VentureCraft are a Japanese company well known for their portable headphone amplifiers and amp/DAC combo units. Today, I will be taking a look at their latest offering in this category: the feature-packed SounDroid Vantam. On paper, it may just be the audiophile’s ultimate portable companion: DSD playback, balanced 2.5mm output, line/optical/USB in, line/optical out, digital upsampling and op-amp exchangeability are all crammed into its tiny aluminium chassis. Colour me impressed! How impressed? Let’s find out below.
IEMs with tuneable sound seem to be getting more popular nowadays with offerings from brands like JH Audio, AAW and Vision Ears. The downside, however, is that most of these offerings are custom IEMs, adding the inconvenience of impressions and lead time to the equation and it certainly doesn’t help that the abovementioned examples cost well upwards of USD1000.
Enter the Velvet: Earsonic’s new flagship universal IEM, featuring 3 BA drivers in each side with a 3 way crossover, which is user tuneable. Earsonics are asking EUR749 (approx. USD900 at time of writing) for this unit, however, it certainly can be found more cheaply elsewhere online. While this is still by no means cheap, it may a more palatable alternative for those seeking customisable sound but unwilling to take the custom route.
The Velvets appear to have quite lofty ambitions, so let’s see if Earsonics are able to make good on their claims.
The AP100 DAP (Digital Audio Player) is the initial offering from Chinese new-kid-on-the-block, Hidizs (which I have no idea how to pronounce), officially released at CES in January of this year.
It claims to be a ‘high fidelity audio player’ which are big words at the modest price of around USD300 . Let’s see if it lives up to Hidizs’ lofty ambitions.
I would like to thank Musica Acoustics for lending me this particular unit for review. You can find more information and purchase if from their website.
Tech specs and more information on the AP100 can be found on Hidizs’ website.
Package and Contents
The AP100 comes nested in a series of stylish but understated cardboard boxes. There is no foam padding inside, but it seems sufficient to protect the player and other contents during transit.
Hidizs really went all out with the included accessories, which I was pleasantly surprised to see. In addition to the multilingual manual, quick start guide and warranty card, you will receive:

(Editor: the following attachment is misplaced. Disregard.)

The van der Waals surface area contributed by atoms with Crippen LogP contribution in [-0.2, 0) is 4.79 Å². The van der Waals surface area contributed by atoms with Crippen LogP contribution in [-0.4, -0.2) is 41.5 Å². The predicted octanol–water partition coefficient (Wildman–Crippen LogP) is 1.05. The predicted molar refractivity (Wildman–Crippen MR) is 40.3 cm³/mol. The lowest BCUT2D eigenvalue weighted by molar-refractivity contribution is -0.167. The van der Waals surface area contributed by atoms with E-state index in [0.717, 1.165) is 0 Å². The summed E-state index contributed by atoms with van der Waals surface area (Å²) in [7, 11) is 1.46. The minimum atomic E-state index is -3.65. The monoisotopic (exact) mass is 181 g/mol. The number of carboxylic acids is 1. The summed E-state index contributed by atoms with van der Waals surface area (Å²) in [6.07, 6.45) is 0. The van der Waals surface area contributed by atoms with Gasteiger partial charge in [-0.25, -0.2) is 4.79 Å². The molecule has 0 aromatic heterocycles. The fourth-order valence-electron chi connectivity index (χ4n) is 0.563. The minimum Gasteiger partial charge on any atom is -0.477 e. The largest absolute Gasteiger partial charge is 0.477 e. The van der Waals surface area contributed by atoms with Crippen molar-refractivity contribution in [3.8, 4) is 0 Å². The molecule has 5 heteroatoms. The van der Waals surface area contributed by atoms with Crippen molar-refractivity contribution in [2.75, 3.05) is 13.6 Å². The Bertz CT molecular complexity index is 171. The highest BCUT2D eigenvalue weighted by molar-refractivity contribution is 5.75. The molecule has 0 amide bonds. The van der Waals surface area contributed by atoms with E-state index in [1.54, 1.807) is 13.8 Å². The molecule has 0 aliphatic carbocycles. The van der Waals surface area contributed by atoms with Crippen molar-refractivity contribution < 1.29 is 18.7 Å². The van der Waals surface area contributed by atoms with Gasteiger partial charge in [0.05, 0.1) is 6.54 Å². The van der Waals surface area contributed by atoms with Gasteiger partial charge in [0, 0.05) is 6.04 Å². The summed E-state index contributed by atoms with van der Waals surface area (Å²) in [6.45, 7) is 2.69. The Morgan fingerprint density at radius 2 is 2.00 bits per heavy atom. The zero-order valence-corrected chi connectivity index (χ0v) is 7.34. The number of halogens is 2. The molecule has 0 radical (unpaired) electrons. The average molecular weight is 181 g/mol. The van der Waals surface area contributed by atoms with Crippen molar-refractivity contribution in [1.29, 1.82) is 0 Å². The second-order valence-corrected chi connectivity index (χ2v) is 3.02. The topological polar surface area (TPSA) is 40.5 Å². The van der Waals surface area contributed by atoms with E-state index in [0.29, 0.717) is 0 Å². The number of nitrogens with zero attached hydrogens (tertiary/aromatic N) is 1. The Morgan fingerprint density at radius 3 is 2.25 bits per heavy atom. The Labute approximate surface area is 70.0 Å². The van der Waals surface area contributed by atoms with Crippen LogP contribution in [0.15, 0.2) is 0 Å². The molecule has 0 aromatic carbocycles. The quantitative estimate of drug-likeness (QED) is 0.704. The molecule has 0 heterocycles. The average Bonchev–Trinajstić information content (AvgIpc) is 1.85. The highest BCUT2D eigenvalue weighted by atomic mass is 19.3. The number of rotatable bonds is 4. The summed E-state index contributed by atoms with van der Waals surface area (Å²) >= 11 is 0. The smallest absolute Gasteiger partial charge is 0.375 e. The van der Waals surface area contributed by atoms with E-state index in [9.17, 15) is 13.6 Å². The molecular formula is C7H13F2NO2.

- A screen protector
- A cleaning cloth
- A 3.5mm interconnect cable
- A stereo 3.5mm to RCA cable (for use with the player’s coaxial input/output)
Basic earbuds are conspicuously excluded. I suppose Hidizs figured that they would likely be a meaningless inclusion for their target audience.
My AP100 also came with a brown pleather case with a magnetic latch, which admittedly does feel a little cheap, but does not really intrude on day to day use and provides some degree of protection for the player
Design and Functionality
With the exception of the screen and plastic accents around the front control pad, the AP100’s body is constructed of a well machined and finished aluminium, giving it a very nice premium feel. It weighs in at 156g (according to the manufacturer), which is by no means heavy, but enough to make the player feel solid. Dimensions are 107 x 65.5 x 16.2mm, making it of greater girth than most other commercial DAPs, but it’s still small enough to comfortably fit inside most pockets. Carrying just the AP100 around was much more pleasant and manageable than my typical DAP + Amp setup (see photos below).
Hidizs quotes the AP100’s battery as providing 10 hours of playback time. However, I feel that this is an absolute best case scenario. Typically listening at less than one quarter of the volume, I got about 8.5 hours out of a single full charge. I suppose this is about what you would expect given all the hardware they’ve jammed in there.
It really is amazing to see how much functionality Hidizs were able to jam into this player. It plays most audio formats (WAV, FLAC, WMA, OFF, AAC, APE and ALAC at bit depth/sample rate of up to 24 bit/192KHz), offers native line out and also has coaxial input/output, allowing you to send digital output to an external decoder or have the player receive digital input. There is 8GB of internal memory (approximately 7GB is actually available for storage) and support for up to 64GB MicroSDHC cards.
The front panel features navigation/playback buttons, volume up and down buttons and the 2.4″ 320 x 240 resolution TFT screen (of decidedly meh quality).
Up top, we have 3.5mm headphone out, line out and power/blank screen button.
Down the bottom, you have 3.5mm coaxial in and out , MicroSD card slot and the USB charging/data transfer port. Unfortunately, the AP100 cannot be used as a USB DAC.
The left side features buttons to cycle between bit depth/sample rate presets and sound EQ presets (which I found a little useless).
The right side has a lock switch, which disables all other button presses when turned on.
Interface and Ease of Use
The AP100’s UI might be described as ‘bare bones’. While I dislike the trend of many manufacturers providing silly and unnecessary features with their players like games and voice recorders, Hidizs appears to have taken the exact opposite approach and cut down the AP100’s software to be as simple as possible. Options are limited, however, navigation is quick and simple and responsive, with no lag or freezes as with my Sony F-series Walkman, using a far more complicated Android OS. I also never experienced any skips or stutters during playback as was occasionally the case with the Walkman.